Earlier this week, the news spread like wildfire that a zoo in Copenhagen, Denmark destroyed a young giraffe and then fed it to the zoo's lions. Animal lovers and conservationists were outraged over the decision, and 27,000 people signed a petition asking the zoo to look for an alternative for the 18-month-old giraffe named Marius. In a CNN report, Jack Hanna weighed in.
Part of the difference is cultural in how the European Association of Zoos and Aquaria (EAZA) have set up governing policies for member institutions compared to the Association of Zoos and Aquariums (AZA) in the United States. According to the CNN report, the executive director of the EAZA is quoted as saying:
"Conservation is not always simple. It's not always clean."
The EAZA supported the Copenhagen Zoo's decision. According to a BBC report, only five giraffes have been culled in this manner since the European stud book for giraffes began in 1887. In the same week, the UK also saw five lions put down at Longleat Safari Park because of genetic problems believed to be tied to inbreeding. In Australia, Toronga Zoo in Sydney culled 74 animals in the past year, according to the Sydney Morning Herald. While there haven't been reports on U.S. zoo activity of this nature in relation to maintaining viable populations, the very public nature of what the Copenhagen Zoo chose to do brings up the issue of managing wild animals in captivity, one the general public normally would not see.
The news from across the pond has also brought questions for Wichita's own Tanganyika Wildlife Park which has bred exotic and endangered wild animals for more than two decades, before the park opened as a public attraction in 2008. Giraffes are a part of the Park's breeding program.
"While we are not privy to the animal management practices, policies and details at overseas institutions, Tanganyika Wildlife Park does not cull animals as a means to reduce or manage its animal collection or to create enrichment opportunities for carnivores," said Matt Fouts, operations director. "We use a variety of means to foster genetically diverse and sustainable populations here and with other known zoological partners across the U.S."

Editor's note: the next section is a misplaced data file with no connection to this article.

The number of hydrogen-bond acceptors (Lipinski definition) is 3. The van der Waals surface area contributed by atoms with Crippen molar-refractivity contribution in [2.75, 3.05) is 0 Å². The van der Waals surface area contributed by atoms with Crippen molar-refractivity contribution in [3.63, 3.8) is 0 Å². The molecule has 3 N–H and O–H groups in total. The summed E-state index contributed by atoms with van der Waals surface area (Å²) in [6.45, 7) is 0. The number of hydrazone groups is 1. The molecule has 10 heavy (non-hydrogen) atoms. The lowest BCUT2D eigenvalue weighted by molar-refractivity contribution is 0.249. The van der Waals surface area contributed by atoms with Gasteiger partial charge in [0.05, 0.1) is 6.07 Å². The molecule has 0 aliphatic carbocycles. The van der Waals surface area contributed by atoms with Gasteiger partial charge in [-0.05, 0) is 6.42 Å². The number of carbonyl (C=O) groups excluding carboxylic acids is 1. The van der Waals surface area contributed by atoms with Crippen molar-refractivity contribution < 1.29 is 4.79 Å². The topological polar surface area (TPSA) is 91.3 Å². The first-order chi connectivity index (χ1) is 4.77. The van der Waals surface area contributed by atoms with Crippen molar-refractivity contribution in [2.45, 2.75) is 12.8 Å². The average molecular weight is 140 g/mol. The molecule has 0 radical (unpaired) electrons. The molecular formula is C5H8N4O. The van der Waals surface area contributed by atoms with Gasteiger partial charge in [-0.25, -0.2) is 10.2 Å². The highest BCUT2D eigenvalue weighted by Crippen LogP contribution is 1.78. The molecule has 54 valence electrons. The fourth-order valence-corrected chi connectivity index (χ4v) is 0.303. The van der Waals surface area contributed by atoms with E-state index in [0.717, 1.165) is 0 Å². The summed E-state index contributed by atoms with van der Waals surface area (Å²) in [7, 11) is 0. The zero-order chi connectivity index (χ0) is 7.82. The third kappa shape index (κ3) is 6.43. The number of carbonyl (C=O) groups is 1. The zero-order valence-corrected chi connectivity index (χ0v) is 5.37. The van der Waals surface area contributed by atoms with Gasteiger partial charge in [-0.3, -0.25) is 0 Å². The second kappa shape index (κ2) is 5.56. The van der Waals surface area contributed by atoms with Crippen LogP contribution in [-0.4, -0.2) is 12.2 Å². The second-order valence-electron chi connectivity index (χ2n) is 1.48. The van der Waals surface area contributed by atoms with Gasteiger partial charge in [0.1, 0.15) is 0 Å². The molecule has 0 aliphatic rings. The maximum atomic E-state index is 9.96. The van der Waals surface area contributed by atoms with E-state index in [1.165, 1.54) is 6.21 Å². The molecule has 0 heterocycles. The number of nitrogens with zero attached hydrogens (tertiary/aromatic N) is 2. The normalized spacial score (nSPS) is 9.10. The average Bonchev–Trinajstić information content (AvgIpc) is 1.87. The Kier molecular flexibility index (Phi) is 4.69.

Fouts noted that the keepers at TWP recognize the importance of behavioral enrichment for all species and that they "work hard each day to provide enrichment through variable diets, activities, objects, odors, natural exhibits and substrates."
To manage populations and maintain genetic viability, Fouts said that TWP and its partners use a variety of options.
"These include identification and tracking of breeding age individuals, physical separation, breeding loans and exchanges, importation, creation of compatible multi-species exhibits, formation of bachelor and bachelorette groups, and other methods."
Fouts added that because so many of the species the Park houses and breeds are either endangered or very rare, there isn't an issue placing animals at zoos and other professional wildlife facilities across the country.
The AZA has 223 member institutions and the EAZA has 345, of which several offered to take Marius, but in one case, Marius' older brother was already in the herd which would have violated the regulations on inbreeding.
It's good to know that this is not likely to happen at our own wildlife park, but the controversy raises many more questions than it answers about the challenge of preserving species that are endangered not only by human encroachment, poaching and pollution, but also an accelerated climate change cycle. Accelerated species extinction is tied as a cause of climate change as closely as pollutants by conservation organizations.